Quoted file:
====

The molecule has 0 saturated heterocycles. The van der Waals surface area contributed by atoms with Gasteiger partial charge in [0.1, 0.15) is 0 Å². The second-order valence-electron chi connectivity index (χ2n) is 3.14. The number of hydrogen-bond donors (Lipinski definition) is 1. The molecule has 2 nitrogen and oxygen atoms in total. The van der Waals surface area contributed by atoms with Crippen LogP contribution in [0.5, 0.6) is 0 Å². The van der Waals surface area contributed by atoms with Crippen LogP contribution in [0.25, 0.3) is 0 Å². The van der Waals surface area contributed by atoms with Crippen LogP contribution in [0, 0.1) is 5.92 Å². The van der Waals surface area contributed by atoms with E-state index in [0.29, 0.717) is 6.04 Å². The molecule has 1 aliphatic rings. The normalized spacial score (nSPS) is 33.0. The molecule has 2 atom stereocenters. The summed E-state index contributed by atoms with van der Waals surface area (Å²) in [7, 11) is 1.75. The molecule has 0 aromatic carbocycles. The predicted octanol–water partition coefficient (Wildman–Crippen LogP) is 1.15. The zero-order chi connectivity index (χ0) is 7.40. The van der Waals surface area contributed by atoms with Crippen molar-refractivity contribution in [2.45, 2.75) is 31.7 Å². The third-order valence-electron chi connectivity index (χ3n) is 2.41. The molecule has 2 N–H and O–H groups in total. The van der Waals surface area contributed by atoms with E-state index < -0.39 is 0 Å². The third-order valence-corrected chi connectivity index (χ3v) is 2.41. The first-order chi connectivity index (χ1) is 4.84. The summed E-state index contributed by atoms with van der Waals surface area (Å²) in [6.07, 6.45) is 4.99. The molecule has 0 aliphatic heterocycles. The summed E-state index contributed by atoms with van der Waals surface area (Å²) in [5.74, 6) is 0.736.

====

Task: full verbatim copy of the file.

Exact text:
The molecule has 0 saturated heterocycles. The van der Waals surface area contributed by atoms with Gasteiger partial charge in [0.1, 0.15) is 0 Å². The second-order valence-electron chi connectivity index (χ2n) is 3.14. The number of hydrogen-bond donors (Lipinski definition) is 1. The molecule has 2 nitrogen and oxygen atoms in total. The van der Waals surface area contributed by atoms with Crippen LogP contribution in [0.5, 0.6) is 0 Å². The van der Waals surface area contributed by atoms with Crippen LogP contribution in [0.25, 0.3) is 0 Å². The van der Waals surface area contributed by atoms with Crippen LogP contribution in [0, 0.1) is 5.92 Å². The van der Waals surface area contributed by atoms with E-state index in [0.29, 0.717) is 6.04 Å². The molecule has 1 aliphatic rings. The normalized spacial score (nSPS) is 33.0. The molecule has 2 atom stereocenters. The summed E-state index contributed by atoms with van der Waals surface area (Å²) in [7, 11) is 1.75. The molecule has 0 aromatic carbocycles. The predicted octanol–water partition coefficient (Wildman–Crippen LogP) is 1.15. The zero-order chi connectivity index (χ0) is 7.40. The van der Waals surface area contributed by atoms with Crippen molar-refractivity contribution in [2.45, 2.75) is 31.7 Å². The third-order valence-electron chi connectivity index (χ3n) is 2.41. The molecule has 2 N–H and O–H groups in total. The van der Waals surface area contributed by atoms with E-state index < -0.39 is 0 Å². The third-order valence-corrected chi connectivity index (χ3v) is 2.41. The first-order chi connectivity index (χ1) is 4.84. The summed E-state index contributed by atoms with van der Waals surface area (Å²) in [6.07, 6.45) is 4.99. The molecule has 0 aliphatic heterocycles. The summed E-state index contributed by atoms with van der Waals surface area (Å²) in [5.74, 6) is 0.736.